In La La Land  Mia sang “Here’s to the ones who dream, Foolish, as they may seem”. Emma Stone herself was this fool. And this fool, holding the little golden man in her hands, prove to the world that there is nothing wrong for being a dreamer.

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You live once and life is wonderful, so eat the damn red velvet cupcake. — Emma Stone

Life is short, and the world is your oyster. Live your life and don’t let things bound you from getting the best out of it.

Featured photo credit: Elle UK via elleuk.com

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More by this author

Raphael Ha

Writer. Still waiting his chance to travel the world.

Flush Your “Weight” Out! 10 Food and Drinks That Really Help To Ease Your Water Weight! This Is The List You Can Try If You Find “To-Do-List” Not Useful To You! Romantic Realism: Practical Guide To Make A Relationship Exciting (Again) Before Any Kinds Of Habit Change, Journaling Should Be The First One You Want To Adapt “There’s no preparation at all. You learn by doing.” What We All Need To Learn From Emma Stone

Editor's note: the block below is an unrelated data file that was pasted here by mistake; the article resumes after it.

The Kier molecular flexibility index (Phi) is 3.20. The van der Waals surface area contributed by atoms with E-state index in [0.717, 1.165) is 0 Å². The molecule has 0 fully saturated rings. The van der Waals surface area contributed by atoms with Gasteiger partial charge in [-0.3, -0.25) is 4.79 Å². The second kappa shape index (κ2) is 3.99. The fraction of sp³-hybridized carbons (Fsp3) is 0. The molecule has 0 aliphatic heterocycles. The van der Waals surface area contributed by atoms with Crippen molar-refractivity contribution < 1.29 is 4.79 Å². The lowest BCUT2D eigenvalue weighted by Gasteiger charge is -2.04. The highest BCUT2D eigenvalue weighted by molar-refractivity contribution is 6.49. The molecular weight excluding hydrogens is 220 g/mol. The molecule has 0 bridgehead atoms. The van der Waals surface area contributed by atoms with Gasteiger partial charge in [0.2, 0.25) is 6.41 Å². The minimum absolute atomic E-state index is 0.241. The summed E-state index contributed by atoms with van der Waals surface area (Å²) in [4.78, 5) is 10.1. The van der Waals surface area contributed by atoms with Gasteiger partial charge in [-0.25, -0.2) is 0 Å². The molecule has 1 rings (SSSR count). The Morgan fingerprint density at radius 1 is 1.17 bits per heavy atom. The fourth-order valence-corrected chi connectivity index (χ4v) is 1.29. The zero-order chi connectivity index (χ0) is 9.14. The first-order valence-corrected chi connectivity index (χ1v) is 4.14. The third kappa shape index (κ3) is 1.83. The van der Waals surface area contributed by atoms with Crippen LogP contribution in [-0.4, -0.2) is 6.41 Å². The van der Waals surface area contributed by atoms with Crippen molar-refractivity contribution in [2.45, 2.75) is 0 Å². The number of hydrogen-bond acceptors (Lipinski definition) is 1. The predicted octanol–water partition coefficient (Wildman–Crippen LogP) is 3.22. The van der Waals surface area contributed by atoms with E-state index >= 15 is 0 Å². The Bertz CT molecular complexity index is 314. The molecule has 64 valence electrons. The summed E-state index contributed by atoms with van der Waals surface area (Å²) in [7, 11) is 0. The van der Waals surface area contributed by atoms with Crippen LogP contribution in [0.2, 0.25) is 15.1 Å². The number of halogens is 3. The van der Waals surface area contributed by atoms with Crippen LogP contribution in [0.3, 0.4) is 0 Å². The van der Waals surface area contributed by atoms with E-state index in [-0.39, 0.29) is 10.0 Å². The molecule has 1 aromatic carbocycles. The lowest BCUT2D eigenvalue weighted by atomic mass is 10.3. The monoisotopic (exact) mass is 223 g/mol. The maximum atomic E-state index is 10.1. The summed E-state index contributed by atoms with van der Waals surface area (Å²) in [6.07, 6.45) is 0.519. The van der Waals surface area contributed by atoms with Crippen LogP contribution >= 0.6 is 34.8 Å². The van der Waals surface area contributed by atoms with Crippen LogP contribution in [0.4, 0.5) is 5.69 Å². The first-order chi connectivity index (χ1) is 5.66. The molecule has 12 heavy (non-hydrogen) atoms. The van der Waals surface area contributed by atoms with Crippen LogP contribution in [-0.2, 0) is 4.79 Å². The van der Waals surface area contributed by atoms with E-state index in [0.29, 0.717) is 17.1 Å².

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Published on September 21, 2021

How Remote Work Affects Your Productivity And Wellbeing (Backed By Data)

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How Remote Work Affects Your Productivity And Wellbeing (Backed By Data)

The internet is flooded with articles about remote work and its benefits or drawbacks. But in reality, the remote work experience is so subjective that it’s impossible to draw general conclusions and issue one-size-fits-all advice about it. However, one thing that’s universal and rock-solid is data. Data-backed findings and research about remote work productivity give us a clear picture of how our workdays have changed and how work from home affects us—because data doesn’t lie.